The years rolled by and Joe was a good boy and a credit to his family. One day when high school days were over his father came to him and said. "Joe, have you decided what you will be? "Joe said he would pray about it, and after two weeks he came to his father and said, "I will enter the ministry."
After he had received his B. A. degree, he went for three years to seminary to prepare himself for the ministry. One day one of the professors said to him. "You know, there is a lot of superstition mixed up with what we originally believed about God and the Bible. You are a brilliant student. You should weigh everything carefully. I want you to read the philosophers like Darwin, Renan, and Huxley, every one of them."
After graduation he accepted the pastorate of a little church in Iowa, and while there he married a wonderful Christian girl. After three years he was transferred to a church in California, where he began fighting a tremendous battle within his soul.
He was given an honorary degree and progressed in his ministerial career, yet all the time he was looking at the scriptures and interpreting them from the basis of reason or intellectualism, instead of faith.
It was there in California that the seeds that had been sown in his heart in college began to bear fruit. Joe confided to his wife that he was beginning to feel hypocritical, and finally he said, "I am going to quit. I can't stand it." He denied the Virgin Birth of Christ and the miracles, and one day, Dr. Joe Conlee went into his pulpit and said, "My friends, I cannot believe the Bible. There has been a battle in my heart for years, so this is the last time I will preach."
He was a gifted writer and soon got a job as editor of a newspaper. But he began to smoke and drink and gamble a little, and went from bad to worse. There were many days he could not report for work because of his drinking, and soon lost his job. He worked as an editor for numerous other papers in different cities, but lost each job as he was now intoxicated nearly all the time. The man who had been a respected, educated pastor became a pitiful drunk, shuffling around in ragged clothes. He became emaciated; a hollow-eyed, blaspheming, cursing, and swearing man.
One day on the street, he accidentally bumped into someone. Dr. Conlee was drunk, as usual. The fellow recognized him. "My old pastor! What are you doing like this? I cannot believe my eyes!" The kindly Christian, a doctor, took him to his house, gave him a bath and a new suit of clothes. Dr. Conlee pawned the suit and spent it on alcohol. Every penny he could get his hands on went for drink until he got as low as a human being could possibly get.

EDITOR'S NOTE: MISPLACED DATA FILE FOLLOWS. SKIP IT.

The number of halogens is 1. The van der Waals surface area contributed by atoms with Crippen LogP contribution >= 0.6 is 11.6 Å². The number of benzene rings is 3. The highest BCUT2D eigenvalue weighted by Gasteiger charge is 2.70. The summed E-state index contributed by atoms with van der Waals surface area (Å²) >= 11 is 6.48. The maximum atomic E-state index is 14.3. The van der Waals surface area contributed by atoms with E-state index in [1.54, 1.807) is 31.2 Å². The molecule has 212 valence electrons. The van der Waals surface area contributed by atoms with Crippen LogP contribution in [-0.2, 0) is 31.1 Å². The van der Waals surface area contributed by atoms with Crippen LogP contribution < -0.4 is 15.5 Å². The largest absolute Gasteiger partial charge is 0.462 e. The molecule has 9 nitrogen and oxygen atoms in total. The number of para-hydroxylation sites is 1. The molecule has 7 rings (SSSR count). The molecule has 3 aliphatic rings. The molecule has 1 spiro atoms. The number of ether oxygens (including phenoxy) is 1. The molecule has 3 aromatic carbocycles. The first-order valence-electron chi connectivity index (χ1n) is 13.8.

It was during the time of the great Alaskan gold rush, and his friends thought that if they could get him in a new environment his life might be changed. The old drunkard agreed to go to Alaska. So they packed his little trunk, bought him another suit of clothes, and put him on the boat bound for Skagway. His wife and daughter came to see him off. His little girl, Florence, put her arms around his neck and said, "Daddy, we put a little medicine chest in your trunk to have if you should get hurt there. And Daddy, I put my Bible inside of it. I wouldn't give it to anybody else in the world but you." That little Bible meant everything to Florence and on the flyleaf she had written the words: "To my darling Daddy, with love from Florence." Then the whistle blew and the old steamer began to plow its watery way towards Alaska.
In a few weeks he was in that great seething, cursing mass of humanity - gold prospectors on their way to the Yukon. The very first place he found to work was the biggest saloon in town. His pay was all he could drink and just enough food to keep him alive.
One day the owner came to him and said, "Doc, I want you to go over to the 40 Mile. We've struck gold over there and I bought the old log cabin. I want you to go out and hold the place for me." "Not me," said Joe. "I won't leave here. You know my little weakness." But the man said, "Joe, you can have all you want to drink. We'll send supplies out to you on the dog team."
So Joe found himself out in the Lonely Cabin on the 40 Mile, with nothing to do but drink. The whiskey barrel was a quarter empty when, one day in October, there was a knock at the door of the cabin. There stood Jimmy Miller, who said he was cold and hungry. Conlee said, "Come on in, there's grub and a whiskey barrel." They were there two weeks, drinking themselves to sleep every night, when there came another knock at the door. Wally Flett, a con man from San Francisco came in, and when he saw the liquor, his mouth watered, and he asked if he could stay with them, too. They agreed, and there were three of them now in the little cabin. Their vulgar laughter, filthy jokes, and obscene storytelling were unspeakable.
November came and went, and the constant drinking started to get on their nerves. They drank, drank, and drank until they cried and cringed in torment. Then one night, Jimmy came near the door of death. He had a fever and was delirious, trembling. In agony, he cried, "Get me a doctor. You can't let me lie here and die." But they were forty miles from Dawson City; it was forty below zero, and the snows were deep. Then Conlee remembered that in the old trunk was a medicine chest, so he brought it out, opened it, and out fell a little black Book.